NOTE: This article was rewritten (for CentOS 6.4). please read the updated post.
- 1 What is Python?
- 2 What is Django?
- 3 Installing Python
- 4 Installing SQL
- 5 Installing Django
- 6 Creating Project
- 7 Starting Server
- 8 Configure more…
- 9 Django using Apache
- 10 That’s it!
- 11 Continue reading…
What is Python?
“Python is a general-purpose, high-level programming language whose design philosophy emphasizes code readability. Its syntax is said to be clear and expressive.” from Wikipedia.
What is Django?
“Django is a high-level Python Web framework that encourages rapid development and clean, pragmatic design.” from https://www.djangoproject.com/
you may need the EPEL repositories for Centos.
cd /opt/ wget http://mirrors.nl.eu.kernel.org/fedora-epel/6/i386/epel-release-6-8.noarch.rpm rpm -Uvh epel-release-6-8.noarch.rpm rm epel-release-6-8.noarch.rpm -f
yum install python
test python by typing: “python” and you should see something similar to:
As for this time being of writing (June 18 2012), the version of python@EPEL is 2.6.6
Django works with any Python version from 2.6.5 to 2.7. It also features experimental support for versions 3.2 and 3.3. All these versions of Python include a lightweight database called SQLite so you won’t need to set up a database just yet unless you need other SQL
If you need other SQL Server else then SQLite, you can follow:
MySQL/MongoDB/CouchDB on RHEL/Centos 6.3
If you don’t need SQL and you installed Python 2.5 or later, you can skip this step for now.
yum install Django
Test Django by typing python on your command and then:
import django print django.get_version()
As you can see, the RPM version is version 1.3.1, while the current release version is 1.4.1. while you are not too far behind using EPEL, you won’t get to play with the last options. Internationalization: in template code is not available in 1.3.1 for example but only from Django 1.4
From the command, cd into a directory where you’d like to store your app, then run the following command:
django-admin startproject mysite cd mysite
python manage.py runserver
You’ve started the Django development server, a lightweight Web server – easier to startwithout having to deal with configuring a production server — such as Apache — until you’re ready for production.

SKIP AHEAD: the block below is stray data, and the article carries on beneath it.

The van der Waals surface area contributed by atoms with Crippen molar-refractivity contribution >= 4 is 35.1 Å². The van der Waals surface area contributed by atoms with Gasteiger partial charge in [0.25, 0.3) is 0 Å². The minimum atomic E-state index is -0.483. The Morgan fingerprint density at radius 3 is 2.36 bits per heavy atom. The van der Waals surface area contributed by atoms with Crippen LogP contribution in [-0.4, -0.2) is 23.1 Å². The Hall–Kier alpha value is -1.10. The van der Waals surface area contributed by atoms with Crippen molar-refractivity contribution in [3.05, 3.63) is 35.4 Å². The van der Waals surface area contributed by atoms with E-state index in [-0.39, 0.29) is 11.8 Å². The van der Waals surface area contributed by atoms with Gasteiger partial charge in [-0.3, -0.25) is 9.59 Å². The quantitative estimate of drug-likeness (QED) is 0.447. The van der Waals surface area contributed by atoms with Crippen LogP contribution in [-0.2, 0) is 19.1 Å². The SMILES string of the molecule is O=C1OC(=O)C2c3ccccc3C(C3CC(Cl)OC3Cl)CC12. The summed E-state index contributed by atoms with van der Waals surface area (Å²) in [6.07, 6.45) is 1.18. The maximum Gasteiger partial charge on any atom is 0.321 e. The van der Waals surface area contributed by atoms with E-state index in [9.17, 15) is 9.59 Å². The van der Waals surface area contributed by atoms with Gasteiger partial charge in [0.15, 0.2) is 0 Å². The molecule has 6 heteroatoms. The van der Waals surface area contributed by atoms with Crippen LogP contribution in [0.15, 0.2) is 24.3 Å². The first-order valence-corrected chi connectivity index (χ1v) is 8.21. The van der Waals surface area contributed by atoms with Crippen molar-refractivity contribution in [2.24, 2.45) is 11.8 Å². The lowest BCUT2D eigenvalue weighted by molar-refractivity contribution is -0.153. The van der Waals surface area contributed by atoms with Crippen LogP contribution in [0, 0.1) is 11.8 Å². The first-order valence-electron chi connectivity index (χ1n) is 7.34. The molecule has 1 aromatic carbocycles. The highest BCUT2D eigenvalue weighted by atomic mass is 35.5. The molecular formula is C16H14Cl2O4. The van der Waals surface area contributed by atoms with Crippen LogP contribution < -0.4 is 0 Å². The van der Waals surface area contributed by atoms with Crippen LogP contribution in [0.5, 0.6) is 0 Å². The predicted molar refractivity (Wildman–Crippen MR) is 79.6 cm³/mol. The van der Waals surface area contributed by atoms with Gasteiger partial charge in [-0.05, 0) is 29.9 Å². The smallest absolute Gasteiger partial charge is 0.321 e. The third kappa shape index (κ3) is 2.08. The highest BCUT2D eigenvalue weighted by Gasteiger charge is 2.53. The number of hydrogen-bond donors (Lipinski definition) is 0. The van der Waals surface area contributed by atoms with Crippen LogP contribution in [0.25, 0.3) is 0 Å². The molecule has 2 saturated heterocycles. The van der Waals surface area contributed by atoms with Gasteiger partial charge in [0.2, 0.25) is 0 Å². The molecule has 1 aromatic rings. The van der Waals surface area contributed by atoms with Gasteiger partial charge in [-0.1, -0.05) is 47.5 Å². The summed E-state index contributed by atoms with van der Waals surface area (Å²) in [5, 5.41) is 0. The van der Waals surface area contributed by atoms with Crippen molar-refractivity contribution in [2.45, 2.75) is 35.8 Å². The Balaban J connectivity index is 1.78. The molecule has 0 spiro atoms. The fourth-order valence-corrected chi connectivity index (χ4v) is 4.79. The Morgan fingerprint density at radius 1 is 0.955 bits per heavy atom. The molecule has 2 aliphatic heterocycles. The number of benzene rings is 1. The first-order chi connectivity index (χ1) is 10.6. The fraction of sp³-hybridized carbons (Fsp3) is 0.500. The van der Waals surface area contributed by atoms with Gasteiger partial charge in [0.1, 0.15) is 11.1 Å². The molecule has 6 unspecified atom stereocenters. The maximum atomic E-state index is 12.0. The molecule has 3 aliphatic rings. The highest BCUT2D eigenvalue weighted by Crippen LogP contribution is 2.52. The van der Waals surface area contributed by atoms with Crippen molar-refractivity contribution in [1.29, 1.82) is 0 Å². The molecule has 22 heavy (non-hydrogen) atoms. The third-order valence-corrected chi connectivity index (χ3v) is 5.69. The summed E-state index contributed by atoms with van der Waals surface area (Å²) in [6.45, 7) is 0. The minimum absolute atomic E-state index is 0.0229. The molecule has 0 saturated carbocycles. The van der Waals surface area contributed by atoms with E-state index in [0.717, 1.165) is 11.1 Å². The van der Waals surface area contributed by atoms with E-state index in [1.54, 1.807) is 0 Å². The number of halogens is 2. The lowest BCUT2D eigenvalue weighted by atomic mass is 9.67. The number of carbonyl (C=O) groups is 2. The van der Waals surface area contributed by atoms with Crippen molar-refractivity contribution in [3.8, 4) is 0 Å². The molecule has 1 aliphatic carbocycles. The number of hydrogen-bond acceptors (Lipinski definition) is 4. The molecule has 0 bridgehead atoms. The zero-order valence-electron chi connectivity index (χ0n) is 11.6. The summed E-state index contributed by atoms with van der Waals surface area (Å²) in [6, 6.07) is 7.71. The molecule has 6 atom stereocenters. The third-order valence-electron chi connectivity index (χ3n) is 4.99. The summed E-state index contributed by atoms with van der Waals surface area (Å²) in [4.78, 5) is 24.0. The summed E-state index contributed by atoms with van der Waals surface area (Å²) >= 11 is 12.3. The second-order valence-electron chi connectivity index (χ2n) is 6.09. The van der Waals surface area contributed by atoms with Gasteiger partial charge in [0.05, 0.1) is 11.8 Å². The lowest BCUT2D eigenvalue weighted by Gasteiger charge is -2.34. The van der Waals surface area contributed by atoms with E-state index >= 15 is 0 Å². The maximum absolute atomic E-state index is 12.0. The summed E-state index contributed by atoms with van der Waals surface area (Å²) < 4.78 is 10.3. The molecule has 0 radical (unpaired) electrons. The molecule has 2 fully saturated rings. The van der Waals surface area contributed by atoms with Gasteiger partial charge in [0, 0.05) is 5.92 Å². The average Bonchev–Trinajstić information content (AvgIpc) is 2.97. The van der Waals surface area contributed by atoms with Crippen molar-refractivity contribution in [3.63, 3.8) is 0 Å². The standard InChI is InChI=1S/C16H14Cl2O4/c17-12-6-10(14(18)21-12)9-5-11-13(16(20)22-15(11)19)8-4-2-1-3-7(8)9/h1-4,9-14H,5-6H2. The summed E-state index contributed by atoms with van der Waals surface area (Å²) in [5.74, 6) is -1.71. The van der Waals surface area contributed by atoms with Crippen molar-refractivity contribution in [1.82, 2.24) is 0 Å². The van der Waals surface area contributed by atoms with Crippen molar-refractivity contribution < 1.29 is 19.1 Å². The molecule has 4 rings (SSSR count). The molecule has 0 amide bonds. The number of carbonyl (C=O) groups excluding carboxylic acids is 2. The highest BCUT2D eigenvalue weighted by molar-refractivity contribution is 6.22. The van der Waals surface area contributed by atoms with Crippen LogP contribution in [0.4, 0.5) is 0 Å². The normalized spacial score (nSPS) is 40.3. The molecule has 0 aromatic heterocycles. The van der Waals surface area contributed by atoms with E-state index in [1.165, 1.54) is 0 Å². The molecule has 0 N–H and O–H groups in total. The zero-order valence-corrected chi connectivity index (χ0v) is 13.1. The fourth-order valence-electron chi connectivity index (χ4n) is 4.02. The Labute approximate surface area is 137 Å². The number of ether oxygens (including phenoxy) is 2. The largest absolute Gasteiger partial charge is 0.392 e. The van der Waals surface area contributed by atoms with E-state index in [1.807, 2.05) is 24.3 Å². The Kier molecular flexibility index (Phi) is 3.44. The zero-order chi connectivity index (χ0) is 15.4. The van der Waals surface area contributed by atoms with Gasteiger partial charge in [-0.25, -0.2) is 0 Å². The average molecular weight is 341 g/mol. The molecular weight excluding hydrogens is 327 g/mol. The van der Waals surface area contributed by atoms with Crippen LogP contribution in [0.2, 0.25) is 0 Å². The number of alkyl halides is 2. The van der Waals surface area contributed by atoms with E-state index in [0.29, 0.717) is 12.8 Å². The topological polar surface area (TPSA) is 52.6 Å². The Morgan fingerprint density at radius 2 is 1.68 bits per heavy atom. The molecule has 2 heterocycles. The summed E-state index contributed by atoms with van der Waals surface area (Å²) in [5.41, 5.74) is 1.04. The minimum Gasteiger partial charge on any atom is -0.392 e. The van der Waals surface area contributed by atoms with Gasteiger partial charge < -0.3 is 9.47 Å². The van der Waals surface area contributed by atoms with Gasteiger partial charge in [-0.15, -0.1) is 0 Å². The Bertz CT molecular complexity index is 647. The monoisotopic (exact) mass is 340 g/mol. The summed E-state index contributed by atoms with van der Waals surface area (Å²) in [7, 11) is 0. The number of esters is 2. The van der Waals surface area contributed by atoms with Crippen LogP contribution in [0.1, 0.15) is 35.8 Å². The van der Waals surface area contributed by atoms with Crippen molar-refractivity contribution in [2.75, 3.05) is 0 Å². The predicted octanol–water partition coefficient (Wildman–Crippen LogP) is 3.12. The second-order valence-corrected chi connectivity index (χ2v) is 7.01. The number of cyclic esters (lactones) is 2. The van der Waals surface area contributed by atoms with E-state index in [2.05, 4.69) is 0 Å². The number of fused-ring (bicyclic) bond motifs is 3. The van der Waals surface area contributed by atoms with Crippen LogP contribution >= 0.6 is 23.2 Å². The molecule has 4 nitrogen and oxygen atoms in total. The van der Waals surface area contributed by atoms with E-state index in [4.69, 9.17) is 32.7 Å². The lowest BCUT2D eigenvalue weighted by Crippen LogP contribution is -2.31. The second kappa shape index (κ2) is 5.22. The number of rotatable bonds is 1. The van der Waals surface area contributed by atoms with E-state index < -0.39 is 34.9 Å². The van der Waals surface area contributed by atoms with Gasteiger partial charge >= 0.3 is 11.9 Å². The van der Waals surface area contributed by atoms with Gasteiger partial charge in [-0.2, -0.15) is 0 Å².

Browse to http://127.0.0.1:8000/ with your Web browser. You’ll see a “Welcome to Django” page. It worked!
To change port:
python manage.py runserver 8080
If you need to start the server to answer not only locally, use:
python manage.py runserver 0.0.0.0:8000
Edit mysite/settings.py. It’s a normal Python module with module-level variables representing Django settings.
Django using Apache
To run your Django application inside apache – use either mod_python or mod_wsgi, Support for mod_python will be deprecated in a future release of Django. If you are configuring a new deployment, you are strongly encouraged to consider using mod_wsgi or any of the other supported backends.
For this to work, you must have apache installed and configured.
yum install mod_python
python using mod_python
you need to configure you apache/VirtualHost to:
AddHandler mod_python .py PythonHandler mod_python.publisher | .py AddHandler mod_python .psp .psp_ PythonHandler mod_python.psp | .psp .psp_ PythonDebug On
Create a ‘test.py’ file in your apache server. put inside:
<% req.write("Hello World!") %>
and browse to www.your.server/test.py and you should see the “Hello World!” there.
Django using mod_python
Edit your httpd.conf file:
<Location "/mysite/"> SetHandler python-program PythonHandler django.core.handlers.modpython SetEnv DJANGO_SETTINGS_MODULE mysite.settings PythonOption django.root /mysite PythonDebug On </Location>
Deploying Django with Apache and mod_wsgi is the recommended way to get Django into production.
yum install mod_wsgi
to use mod_wsgi, create an apache folder inside your project and create a django.wsgi file:
import os, sys sys.path.append('/var/www/django') sys.path.append('/var/www/django/mysite') os.environ['DJANGO_SETTINGS_MODULE'] = 'mysite.settings' import django.core.handlers.wsgi application = django.core.handlers.wsgi.WSGIHandler()
and configure your apache with:
<VirtualHost *:80> ServerName www.example.com ServerAlias www.example.com WSGIScriptAlias / /var/www/django/mysite/apache/django.wsgi # Alias /robots.txt /var/www/django/mysite/static/robots.txt # Alias /favicon.ico /var/www/django/mysite/static/favicon.ico Alias /static/admin/ /usr/lib/python2.6/site-packages/django/contrib/admin/media/ Alias /static/ /var/www/django/mysite/static/ Alias /media/ /var/www/django/mysite/media/ <Directory /var/www/django/mysite> Order allow,deny Allow from all </Directory> <Directory /var/www/django/mysite/media> Order deny,allow Allow from all </Directory> <Directory /var/www/django/mysite/static> Order deny,allow Allow from all </Directory> </VirtualHost>
read more on: multiple django sites with apache & mod_wsgi
You’ve Python / Django installed on your Centos 6.3 and a new project template waiting for you to work on.
- Django URL dispatcher routing beginners tutorial
- Django documentation
- WSGI Reloading Source Code – If you find the server reload is frasturating.